The week in review

Deputy Prime Minister Michael McCormack with Judy Plunkett and NSW Guild president David Heffernan.
Deputy Prime Minister Michael McCormack with Judy Plunkett and NSW Guild president David Heffernan.

The start of July brought a pay rise, a cut to penalty rates and a collection of new PBS listings

We took a look at what readers thought about the recent award pay rise handed down by the Fair Work Commission, the first half of which came into effect on 1 July (as did the latest round of cuts to penalty rates). See what readers said here… as well as PSA national president Dr Chris Freeman‘s thoughts on how pay could be lifted.

The start of the month also saw amendments to the Health Practitioner Regulation National Law come into effect, which will see people who pretend to be registered practitioners face the up to a maximum term of three years imprisonment per offence.

Western Australia‘s Health Department published its report into several aspects of community pharmacy, saying pharmacists are underutilised and can do more; this was slammed by AMA state president Andrew Miller, but welcomed by Pharmacy Guild WA branch director Matthew Tweedie, who called on GP groups to work with pharmacy to improve public health.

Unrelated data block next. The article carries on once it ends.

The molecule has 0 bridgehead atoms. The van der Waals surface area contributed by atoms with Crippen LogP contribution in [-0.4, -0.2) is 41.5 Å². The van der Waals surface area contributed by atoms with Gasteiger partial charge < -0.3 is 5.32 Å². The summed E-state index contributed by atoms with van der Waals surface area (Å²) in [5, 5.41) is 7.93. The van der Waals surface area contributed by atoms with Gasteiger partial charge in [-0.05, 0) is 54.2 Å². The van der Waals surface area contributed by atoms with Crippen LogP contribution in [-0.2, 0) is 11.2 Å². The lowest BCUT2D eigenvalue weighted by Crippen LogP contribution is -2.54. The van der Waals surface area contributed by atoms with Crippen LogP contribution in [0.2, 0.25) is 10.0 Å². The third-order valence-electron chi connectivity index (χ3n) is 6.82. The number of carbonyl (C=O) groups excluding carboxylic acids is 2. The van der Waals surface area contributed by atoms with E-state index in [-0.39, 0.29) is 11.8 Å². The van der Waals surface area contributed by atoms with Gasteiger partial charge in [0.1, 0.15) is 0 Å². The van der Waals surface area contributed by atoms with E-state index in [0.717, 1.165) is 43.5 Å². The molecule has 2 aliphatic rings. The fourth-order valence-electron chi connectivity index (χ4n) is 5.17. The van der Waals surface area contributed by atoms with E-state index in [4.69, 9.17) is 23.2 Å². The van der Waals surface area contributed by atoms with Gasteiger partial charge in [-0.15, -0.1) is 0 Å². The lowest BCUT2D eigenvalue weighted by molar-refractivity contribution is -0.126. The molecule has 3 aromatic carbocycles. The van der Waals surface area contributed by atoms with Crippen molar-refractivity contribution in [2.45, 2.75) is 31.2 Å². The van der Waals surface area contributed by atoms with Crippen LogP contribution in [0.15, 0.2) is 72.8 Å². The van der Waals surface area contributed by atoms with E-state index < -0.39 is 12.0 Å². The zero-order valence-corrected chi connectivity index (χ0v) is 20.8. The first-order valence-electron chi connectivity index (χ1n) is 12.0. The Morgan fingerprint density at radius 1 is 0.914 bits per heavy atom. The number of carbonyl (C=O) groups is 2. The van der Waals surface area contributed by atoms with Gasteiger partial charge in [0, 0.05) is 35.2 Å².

Meanwhile, a statewide audit in NSW found that the recent incident in Sydney where two GPs had not adequately maintained the cold chain was not isolated: a small number of additional GP practices had not been monitoring vaccine storage according to national guidelines. The state is now strengthening its rules for GP vaccine storage.

Health Minister Greg Hunt outlined the latest PBS listings, as well as the proposed fee for new or relocated pharmacy applications, and changes around bankruptcy to ensure supply of medicines. Also in politics, the National Party has made enabling pharmacists to prescribe trimethoprim for acute UTIs one of its official policies.

In one of our most-read stories this week, a study found treatment with short-acting beta2 agonists (SABA) alone was inferior to other approaches in terms of asthma attacks, and Professor Andrew Bush said that “the blue inhaler is a killer”.

The TGA rolled out a campaign discouraging Australians from keeping strong pain medicines “just in case“.  The SHPA‘s Kristin Michaels expressed disappointment in funding cuts to hospital pharmacy. And stakeholders welcomed the announcement of real time monitoring in Queensland, but have some concerns about potential violence from patients.

Congratulations go to Neil Petrie, who won the 2019 Australian Association of Consultant Pharmacy (AACP) MIMS Consultant Pharmacist of the Year Award; and the new leadership team at the Australian College of Pharmacy, to be headed by President Chris Owen.

And at AJP, we’ve launched our latest campaign: we want to find out who you, our readers, think are the most influential people in Australian pharmacy. Let us know, here.

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